Wednesday, July 22, 2009

In Contemplation of Zen

There are people who have a spiritual path, they have faith and live with a sure knowledge that an almighty power watches over them. There are others who deny that omniscient creation. I take a middle road on these things.

On the other hand there are those that seek to attain a personal enlightenment in life through quiet meditation, a spirit of calm and the practice of yoga. I would characterize myself as far removed from this. I am more worrier than warrior and so, in fact, I was highly amused when someone referred to me as "Zen."

At first I laughed at the thought, but then I began to incorporate the compliment into my being and felt some pride in it. Wikipedia defines zen in this way: "the attainment of awakening, often simply called the path of enlightenment. As such, it de-emphasizes both theoretical knowledge and the study of religious texts in favor of direct, experiential realization through meditation and dharma practice."

Last Saturday, after a run in the park, I was, in fact, practicing yoga out on the back deck. My mat was stretched out alongside my pots of geraniums, nasturtium, camomile, chives and impatiens. One of my plants growing from a lovely green glazed pot was an experiment that I thought I'd try. A banana tree. I picked it up for $6 at Home Depot. It was a tiny two-leafed sapling. It won't possibly make it through the winter and so I'll have to bring it in. And it could take several seasons of this special care before it will bear fruit. And come to think of it, I don't even know if it needs another banana plant for cross polination. (I'll check in later with my assistant, Ms. Google.) But the plant is literally growing at a rate that you can almost see. Every morning a new leaf unfurls from its top and the tiny thing is now a budding giant. But there on my mat, stretched out in my stretch, I looked up to see the underside of one of its leaves. The sun was conveniently sited on the opposite side and so it glowed in celestial earnest. In that light its veins were isolated and vivid. I reached up and ran my fingertips along the underside and I felt certain that the plant was responding to my touch.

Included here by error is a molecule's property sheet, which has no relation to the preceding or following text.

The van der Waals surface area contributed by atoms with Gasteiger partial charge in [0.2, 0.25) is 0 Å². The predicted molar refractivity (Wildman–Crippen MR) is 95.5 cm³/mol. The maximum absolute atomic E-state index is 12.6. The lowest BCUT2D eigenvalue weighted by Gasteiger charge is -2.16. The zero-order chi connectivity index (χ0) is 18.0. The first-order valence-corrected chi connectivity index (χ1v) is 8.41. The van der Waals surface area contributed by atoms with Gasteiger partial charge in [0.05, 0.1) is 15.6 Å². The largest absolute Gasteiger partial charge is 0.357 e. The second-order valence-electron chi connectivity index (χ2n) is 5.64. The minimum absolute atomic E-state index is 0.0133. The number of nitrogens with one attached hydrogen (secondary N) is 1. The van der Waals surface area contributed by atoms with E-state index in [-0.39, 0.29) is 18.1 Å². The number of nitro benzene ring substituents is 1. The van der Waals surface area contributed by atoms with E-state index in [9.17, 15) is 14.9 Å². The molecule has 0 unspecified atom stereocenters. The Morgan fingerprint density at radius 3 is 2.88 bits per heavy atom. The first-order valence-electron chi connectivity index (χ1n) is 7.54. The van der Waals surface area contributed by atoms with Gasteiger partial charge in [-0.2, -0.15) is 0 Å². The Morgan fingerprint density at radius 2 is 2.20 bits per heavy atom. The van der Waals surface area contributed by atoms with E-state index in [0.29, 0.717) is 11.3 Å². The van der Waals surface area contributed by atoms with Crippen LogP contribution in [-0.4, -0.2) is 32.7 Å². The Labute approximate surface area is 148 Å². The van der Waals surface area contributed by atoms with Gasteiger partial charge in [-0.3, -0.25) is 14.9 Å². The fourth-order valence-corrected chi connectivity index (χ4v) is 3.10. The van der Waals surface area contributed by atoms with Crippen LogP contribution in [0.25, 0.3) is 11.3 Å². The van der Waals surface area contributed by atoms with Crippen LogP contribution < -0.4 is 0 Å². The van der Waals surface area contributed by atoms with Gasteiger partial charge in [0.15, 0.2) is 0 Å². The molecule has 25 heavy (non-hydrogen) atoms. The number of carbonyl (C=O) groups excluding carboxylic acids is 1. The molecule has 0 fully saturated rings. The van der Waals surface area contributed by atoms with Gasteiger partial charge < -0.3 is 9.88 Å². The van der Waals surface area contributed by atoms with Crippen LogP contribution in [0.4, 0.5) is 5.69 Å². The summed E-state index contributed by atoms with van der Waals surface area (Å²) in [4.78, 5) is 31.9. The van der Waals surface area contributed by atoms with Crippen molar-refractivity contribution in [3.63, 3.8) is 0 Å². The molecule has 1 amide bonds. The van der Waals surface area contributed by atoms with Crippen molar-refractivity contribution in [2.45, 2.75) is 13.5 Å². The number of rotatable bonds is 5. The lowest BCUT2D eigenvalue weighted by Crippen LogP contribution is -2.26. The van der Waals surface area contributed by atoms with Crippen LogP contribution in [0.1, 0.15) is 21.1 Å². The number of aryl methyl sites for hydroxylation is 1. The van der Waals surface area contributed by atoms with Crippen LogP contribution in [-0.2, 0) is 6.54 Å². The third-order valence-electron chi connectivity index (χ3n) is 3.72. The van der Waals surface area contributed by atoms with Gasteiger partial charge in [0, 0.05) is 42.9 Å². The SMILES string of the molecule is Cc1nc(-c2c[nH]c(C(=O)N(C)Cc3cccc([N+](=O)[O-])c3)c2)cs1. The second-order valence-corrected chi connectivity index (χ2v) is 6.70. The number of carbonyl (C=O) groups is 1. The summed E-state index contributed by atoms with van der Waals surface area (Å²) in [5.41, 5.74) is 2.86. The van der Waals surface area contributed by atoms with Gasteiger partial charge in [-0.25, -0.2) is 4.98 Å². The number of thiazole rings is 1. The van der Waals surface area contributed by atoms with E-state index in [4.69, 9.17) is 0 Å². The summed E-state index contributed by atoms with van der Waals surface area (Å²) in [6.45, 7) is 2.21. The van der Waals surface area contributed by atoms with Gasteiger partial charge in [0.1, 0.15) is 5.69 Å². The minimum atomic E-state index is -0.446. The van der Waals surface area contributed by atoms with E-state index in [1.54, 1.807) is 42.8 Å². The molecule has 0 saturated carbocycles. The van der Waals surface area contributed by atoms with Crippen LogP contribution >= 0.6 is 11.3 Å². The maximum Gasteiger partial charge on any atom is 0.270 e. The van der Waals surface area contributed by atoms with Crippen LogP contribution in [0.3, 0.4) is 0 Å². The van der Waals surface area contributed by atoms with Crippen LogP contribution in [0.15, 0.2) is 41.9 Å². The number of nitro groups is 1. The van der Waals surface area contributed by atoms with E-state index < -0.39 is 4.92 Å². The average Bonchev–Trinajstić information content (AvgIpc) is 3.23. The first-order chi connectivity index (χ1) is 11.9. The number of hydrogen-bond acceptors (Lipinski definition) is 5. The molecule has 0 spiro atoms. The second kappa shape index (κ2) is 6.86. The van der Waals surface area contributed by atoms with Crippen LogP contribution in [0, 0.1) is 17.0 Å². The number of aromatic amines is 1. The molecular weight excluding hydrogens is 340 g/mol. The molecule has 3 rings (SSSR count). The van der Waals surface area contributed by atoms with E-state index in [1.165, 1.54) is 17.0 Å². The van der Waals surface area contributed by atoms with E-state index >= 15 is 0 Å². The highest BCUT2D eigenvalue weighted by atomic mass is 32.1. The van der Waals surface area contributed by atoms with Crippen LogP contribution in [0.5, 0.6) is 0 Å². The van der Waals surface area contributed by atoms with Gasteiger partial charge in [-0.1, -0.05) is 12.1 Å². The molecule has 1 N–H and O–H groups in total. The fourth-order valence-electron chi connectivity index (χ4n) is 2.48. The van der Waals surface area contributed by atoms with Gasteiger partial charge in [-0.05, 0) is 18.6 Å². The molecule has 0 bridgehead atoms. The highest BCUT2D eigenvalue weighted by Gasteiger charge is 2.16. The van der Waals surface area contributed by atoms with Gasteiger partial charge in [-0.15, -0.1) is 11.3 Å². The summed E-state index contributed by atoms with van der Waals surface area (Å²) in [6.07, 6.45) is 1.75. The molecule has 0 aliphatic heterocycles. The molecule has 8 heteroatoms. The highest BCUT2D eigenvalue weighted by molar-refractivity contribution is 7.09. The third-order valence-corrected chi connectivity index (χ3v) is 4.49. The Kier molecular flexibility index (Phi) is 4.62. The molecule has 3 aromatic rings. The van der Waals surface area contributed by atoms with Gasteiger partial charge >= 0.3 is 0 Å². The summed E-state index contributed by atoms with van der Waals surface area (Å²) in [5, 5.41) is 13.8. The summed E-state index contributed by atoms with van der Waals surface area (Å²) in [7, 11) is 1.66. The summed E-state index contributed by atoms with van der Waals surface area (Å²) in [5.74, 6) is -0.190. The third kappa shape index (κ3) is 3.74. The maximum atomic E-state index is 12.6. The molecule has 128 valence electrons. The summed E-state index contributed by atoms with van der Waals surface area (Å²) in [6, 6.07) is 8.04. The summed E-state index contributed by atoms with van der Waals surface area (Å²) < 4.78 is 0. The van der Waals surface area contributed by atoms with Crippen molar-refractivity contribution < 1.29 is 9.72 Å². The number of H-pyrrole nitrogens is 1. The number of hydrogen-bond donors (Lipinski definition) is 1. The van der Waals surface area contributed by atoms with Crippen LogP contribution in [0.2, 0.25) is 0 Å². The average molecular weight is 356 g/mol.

Here was a girl, at times, who has been so frought with worry and anxiety that sleep was sometimes illusive. A girl who constantly shouldered self-doubt. A girl with so many activities and responsibilities that she literally raced erratically from one to the other. Stressed out. Exhausted. Stroking the banana plant and not a care in the world. Let's call that Zen.

So, if I am Zen and my friend sees me that way, I am going to venture that a shift has occured. We are principled learners on a journey of growth, are we not?

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